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Culture and Control: Should There Be Large Subsidies to Culture?
Stockholm University, Faculty of Social Sciences, Institute for International Economic Studies.
Manuscript (Other academic)
URN: urn:nbn:se:su:diva-23534OAI: diva2:192534
Part of urn:nbn:se:su:diva-327Available from: 2005-01-10 Created: 2005-01-10 Last updated: 2010-01-13Bibliographically approved
In thesis
1. Essays on Culture and Trade
Open this publication in new window or tab >>Essays on Culture and Trade
2005 (English)Doctoral thesis, comprehensive summary (Other academic)
Abstract [en]

This thesis consists of three self-contained essays. The first two essays address the consumption of culture and are closely related in terms of the theoretical framework used. The third essay is a separate analysis of international trade and competition.

The studies of culture are motivated by the special treatment of culture consumption in most modern societies: there are usually large, government-provided subsidies, the aim of which is to stimulate both the production and the consumption of culture. The purpose of the present work is to explore reasons for this special treatment. Using a stylized theoretical framework, the essays contrast culture with another, generic, good or activity. Culture is thus regarded as an "experience good": previous consumption of the good enhances the current appreciation of the good. The generic good is one where experience is assumed not to be at all relevant for the appreciation of the good. For experience goods, decisions made today will influence future utility and future choices. This makes the intertemporal preferences essential. If, in particular, consumers have time-inconsistent preferences of the type that can be characterized as a present-bias---modeled with "multiple selves" using quasi-geometric discounting---as opposed to standard, time-consistent preferences, there will be a case for government subsidies. The first essay explores this possibility in detail in a framework where experience is mainly of importance in the short run. The second essay then studies cases where experience is more potent and can cause persistent diversity in culture consumption across individuals.

"Culture and Control: Should There Be Large Subsidies to Culture?" studies the circumstances under which public support for culture is warranted. A policy example is designed to illustrate important aspects of public support systems currently in place, and is calibrated to Swedish data. The essay concludes that, given present-biased agents with self-control problems, public support of culture can work as a commitment device and improve long-run welfare. Furthermore, it is demonstrated that welfare-maximizing subsidies to culture can be substantial if the present-bias is profound and the taste-cultivation property of culture consumption is pronounced.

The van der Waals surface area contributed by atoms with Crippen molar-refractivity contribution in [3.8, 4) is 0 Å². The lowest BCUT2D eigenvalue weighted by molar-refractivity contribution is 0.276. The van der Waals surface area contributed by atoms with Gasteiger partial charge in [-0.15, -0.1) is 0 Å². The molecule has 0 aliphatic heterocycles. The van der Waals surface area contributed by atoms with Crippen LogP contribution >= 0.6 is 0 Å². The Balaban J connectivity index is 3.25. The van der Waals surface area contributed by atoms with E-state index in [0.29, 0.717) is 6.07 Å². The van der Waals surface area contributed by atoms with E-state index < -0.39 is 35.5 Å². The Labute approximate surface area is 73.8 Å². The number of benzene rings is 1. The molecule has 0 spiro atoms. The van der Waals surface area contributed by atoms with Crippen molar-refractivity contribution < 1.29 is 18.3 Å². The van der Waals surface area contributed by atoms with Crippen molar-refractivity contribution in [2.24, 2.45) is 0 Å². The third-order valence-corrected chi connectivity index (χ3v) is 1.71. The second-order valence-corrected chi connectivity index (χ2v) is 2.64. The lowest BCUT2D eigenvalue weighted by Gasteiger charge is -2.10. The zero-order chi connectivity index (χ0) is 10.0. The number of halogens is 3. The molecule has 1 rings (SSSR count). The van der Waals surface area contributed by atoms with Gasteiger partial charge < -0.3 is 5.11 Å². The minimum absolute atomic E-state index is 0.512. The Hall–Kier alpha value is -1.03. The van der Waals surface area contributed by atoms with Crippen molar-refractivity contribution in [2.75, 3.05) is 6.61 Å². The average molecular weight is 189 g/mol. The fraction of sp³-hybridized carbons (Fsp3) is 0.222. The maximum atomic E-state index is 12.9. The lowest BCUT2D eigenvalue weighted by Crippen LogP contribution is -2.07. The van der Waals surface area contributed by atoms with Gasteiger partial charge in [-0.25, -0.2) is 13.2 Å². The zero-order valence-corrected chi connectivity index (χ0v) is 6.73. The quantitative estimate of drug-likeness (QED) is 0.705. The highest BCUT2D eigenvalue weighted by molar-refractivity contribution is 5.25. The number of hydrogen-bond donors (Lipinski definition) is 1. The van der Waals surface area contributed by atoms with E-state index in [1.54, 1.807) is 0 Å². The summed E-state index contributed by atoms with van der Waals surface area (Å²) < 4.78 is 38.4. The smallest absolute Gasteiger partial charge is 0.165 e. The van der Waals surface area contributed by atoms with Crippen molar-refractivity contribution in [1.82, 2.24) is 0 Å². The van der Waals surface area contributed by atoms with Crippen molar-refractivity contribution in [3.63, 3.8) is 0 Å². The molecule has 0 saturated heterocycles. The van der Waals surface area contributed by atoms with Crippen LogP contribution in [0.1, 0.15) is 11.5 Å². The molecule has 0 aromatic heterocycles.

"Origins of the Diversity of Culture Consumption" analyzes the diversity of culture consumption among individuals. If the culture good and the generic good are sufficiently close substitutes in a static sense, very large and persistent differences in the consumption of highbrow culture across consumers can be explained by differences in initial experience levels alone. Moreover, slight differences in preferences and time endowments can cause significant diversity between individuals, both in the long- and short-run levels of culture consumption. In addition, if consumers have time-inconsistent preferences, further diversity can be rationalized. If there is a present-bias, there may also be Pareto-ranked multiple equilibria with "optimism" and "pessimism": high (low) culture consumption of the current self is rationalized, based on the belief that future culture consumption will be high (low).

"Has international competition increased? Estimates of residual demand elasticities in export markets" studies the impact of the last decades of intense economic integration on the competitive conduct of Swedish export industries. The functional relationship between the inverted residual demand elasticity and the Lerner index is used to estimate markups in eight industries. The econometric evidence suggests a deviation from competitive behavior in all industries. Moreover, the results demonstrate a trend of decreasing market power.

Place, publisher, year, edition, pages
Stockholm: Institutet för internationell ekonomi, 2005. 6 p.
Monograph series / Institute for International Economic Studies, University of Stockholm, ISSN 0346-6892 ; 49
Culture Consumption, Time-Inconsistency, International Competition, Residual Demand Elasticities, Markups, Swedish Export Industries
National Category
urn:nbn:se:su:diva-327 (URN)91-7265-999-8 (ISBN)
Public defence
2005-01-28, hörsal 8, hus D, Universitetsvägen 10, Stockholm, 10:00
Available from: 2005-01-10 Created: 2005-01-10Bibliographically approved

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